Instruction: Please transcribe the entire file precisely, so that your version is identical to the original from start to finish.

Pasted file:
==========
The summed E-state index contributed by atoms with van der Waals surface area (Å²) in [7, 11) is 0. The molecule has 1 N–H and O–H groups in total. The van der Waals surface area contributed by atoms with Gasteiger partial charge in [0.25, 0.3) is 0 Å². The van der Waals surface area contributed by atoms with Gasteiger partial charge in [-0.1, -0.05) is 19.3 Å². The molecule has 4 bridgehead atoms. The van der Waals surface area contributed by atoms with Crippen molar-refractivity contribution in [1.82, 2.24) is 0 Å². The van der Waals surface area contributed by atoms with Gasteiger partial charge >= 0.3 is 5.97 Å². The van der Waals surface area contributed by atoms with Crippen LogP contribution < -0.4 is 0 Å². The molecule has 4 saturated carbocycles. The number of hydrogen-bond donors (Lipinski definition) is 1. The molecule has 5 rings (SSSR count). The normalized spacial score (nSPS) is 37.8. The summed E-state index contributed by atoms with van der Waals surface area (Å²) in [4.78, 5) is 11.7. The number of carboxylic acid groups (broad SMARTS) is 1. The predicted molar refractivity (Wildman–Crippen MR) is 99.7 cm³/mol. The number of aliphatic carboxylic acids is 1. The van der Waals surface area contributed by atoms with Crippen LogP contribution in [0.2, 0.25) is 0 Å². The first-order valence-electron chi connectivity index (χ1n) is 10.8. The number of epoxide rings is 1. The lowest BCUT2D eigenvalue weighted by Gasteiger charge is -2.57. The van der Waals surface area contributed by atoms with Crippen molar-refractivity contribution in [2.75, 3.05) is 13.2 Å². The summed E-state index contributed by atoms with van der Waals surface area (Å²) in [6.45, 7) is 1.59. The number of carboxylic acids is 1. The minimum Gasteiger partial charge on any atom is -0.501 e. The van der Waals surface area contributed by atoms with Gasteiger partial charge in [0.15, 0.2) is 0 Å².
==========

The summed E-state index contributed by atoms with van der Waals surface area (Å²) in [7, 11) is 0. The molecule has 1 N–H and O–H groups in total. The van der Waals surface area contributed by atoms with Gasteiger partial charge in [0.25, 0.3) is 0 Å². The van der Waals surface area contributed by atoms with Gasteiger partial charge in [-0.1, -0.05) is 19.3 Å². The molecule has 4 bridgehead atoms. The van der Waals surface area contributed by atoms with Crippen molar-refractivity contribution in [1.82, 2.24) is 0 Å². The van der Waals surface area contributed by atoms with Gasteiger partial charge >= 0.3 is 5.97 Å². The van der Waals surface area contributed by atoms with Crippen LogP contribution < -0.4 is 0 Å². The molecule has 4 saturated carbocycles. The number of hydrogen-bond donors (Lipinski definition) is 1. The molecule has 5 rings (SSSR count). The normalized spacial score (nSPS) is 37.8. The summed E-state index contributed by atoms with van der Waals surface area (Å²) in [4.78, 5) is 11.7. The number of carboxylic acid groups (broad SMARTS) is 1. The predicted molar refractivity (Wildman–Crippen MR) is 99.7 cm³/mol. The number of aliphatic carboxylic acids is 1. The van der Waals surface area contributed by atoms with Crippen LogP contribution in [0.2, 0.25) is 0 Å². The first-order valence-electron chi connectivity index (χ1n) is 10.8. The number of epoxide rings is 1. The lowest BCUT2D eigenvalue weighted by Gasteiger charge is -2.57. The van der Waals surface area contributed by atoms with Crippen molar-refractivity contribution in [2.75, 3.05) is 13.2 Å². The summed E-state index contributed by atoms with van der Waals surface area (Å²) in [6.45, 7) is 1.59. The number of carboxylic acids is 1. The minimum Gasteiger partial charge on any atom is -0.501 e. The van der Waals surface area contributed by atoms with Gasteiger partial charge in [0.15, 0.2) is 0 Å².